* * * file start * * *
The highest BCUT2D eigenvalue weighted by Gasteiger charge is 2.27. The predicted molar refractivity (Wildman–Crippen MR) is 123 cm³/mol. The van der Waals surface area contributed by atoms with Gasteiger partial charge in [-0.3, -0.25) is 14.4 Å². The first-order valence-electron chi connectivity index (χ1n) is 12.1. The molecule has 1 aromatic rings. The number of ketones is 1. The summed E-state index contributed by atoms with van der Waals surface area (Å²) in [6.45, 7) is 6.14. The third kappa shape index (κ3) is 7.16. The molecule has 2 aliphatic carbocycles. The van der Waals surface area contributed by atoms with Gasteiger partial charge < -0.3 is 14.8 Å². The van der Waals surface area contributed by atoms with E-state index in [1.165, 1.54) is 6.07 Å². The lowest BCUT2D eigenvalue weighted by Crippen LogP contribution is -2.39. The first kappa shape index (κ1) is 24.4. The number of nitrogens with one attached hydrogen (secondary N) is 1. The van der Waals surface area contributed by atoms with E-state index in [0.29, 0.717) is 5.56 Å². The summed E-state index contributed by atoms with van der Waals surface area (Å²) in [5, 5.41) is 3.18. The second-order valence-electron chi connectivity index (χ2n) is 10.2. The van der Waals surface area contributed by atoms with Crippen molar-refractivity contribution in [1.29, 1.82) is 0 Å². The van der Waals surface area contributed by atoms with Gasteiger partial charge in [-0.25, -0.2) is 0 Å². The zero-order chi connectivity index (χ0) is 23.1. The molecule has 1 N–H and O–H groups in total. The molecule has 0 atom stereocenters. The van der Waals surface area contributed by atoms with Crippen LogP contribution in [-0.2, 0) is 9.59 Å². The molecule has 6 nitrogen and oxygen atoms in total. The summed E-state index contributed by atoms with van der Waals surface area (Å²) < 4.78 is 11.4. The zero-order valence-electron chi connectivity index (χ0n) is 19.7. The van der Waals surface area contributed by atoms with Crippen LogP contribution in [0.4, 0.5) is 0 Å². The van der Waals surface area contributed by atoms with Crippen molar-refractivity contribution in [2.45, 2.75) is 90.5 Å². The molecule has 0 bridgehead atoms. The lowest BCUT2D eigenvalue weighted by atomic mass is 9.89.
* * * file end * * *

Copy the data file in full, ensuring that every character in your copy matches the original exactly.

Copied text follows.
The highest BCUT2D eigenvalue weighted by Gasteiger charge is 2.27. The predicted molar refractivity (Wildman–Crippen MR) is 123 cm³/mol. The van der Waals surface area contributed by atoms with Gasteiger partial charge in [-0.3, -0.25) is 14.4 Å². The first-order valence-electron chi connectivity index (χ1n) is 12.1. The molecule has 1 aromatic rings. The number of ketones is 1. The summed E-state index contributed by atoms with van der Waals surface area (Å²) in [6.45, 7) is 6.14. The third kappa shape index (κ3) is 7.16. The molecule has 2 aliphatic carbocycles. The van der Waals surface area contributed by atoms with Gasteiger partial charge < -0.3 is 14.8 Å². The van der Waals surface area contributed by atoms with E-state index in [1.165, 1.54) is 6.07 Å². The lowest BCUT2D eigenvalue weighted by Crippen LogP contribution is -2.39. The first kappa shape index (κ1) is 24.4. The number of nitrogens with one attached hydrogen (secondary N) is 1. The van der Waals surface area contributed by atoms with E-state index in [0.29, 0.717) is 5.56 Å². The summed E-state index contributed by atoms with van der Waals surface area (Å²) in [5, 5.41) is 3.18. The second-order valence-electron chi connectivity index (χ2n) is 10.2. The van der Waals surface area contributed by atoms with Crippen molar-refractivity contribution in [1.29, 1.82) is 0 Å². The van der Waals surface area contributed by atoms with Gasteiger partial charge in [-0.25, -0.2) is 0 Å². The zero-order chi connectivity index (χ0) is 23.1. The molecule has 1 N–H and O–H groups in total. The molecule has 0 atom stereocenters. The van der Waals surface area contributed by atoms with Crippen LogP contribution in [-0.2, 0) is 9.59 Å². The molecule has 6 nitrogen and oxygen atoms in total. The summed E-state index contributed by atoms with van der Waals surface area (Å²) < 4.78 is 11.4. The zero-order valence-electron chi connectivity index (χ0n) is 19.7. The van der Waals surface area contributed by atoms with Crippen LogP contribution in [0.4, 0.5) is 0 Å². The van der Waals surface area contributed by atoms with Crippen molar-refractivity contribution in [2.45, 2.75) is 90.5 Å². The molecule has 0 bridgehead atoms. The lowest BCUT2D eigenvalue weighted by atomic mass is 9.89.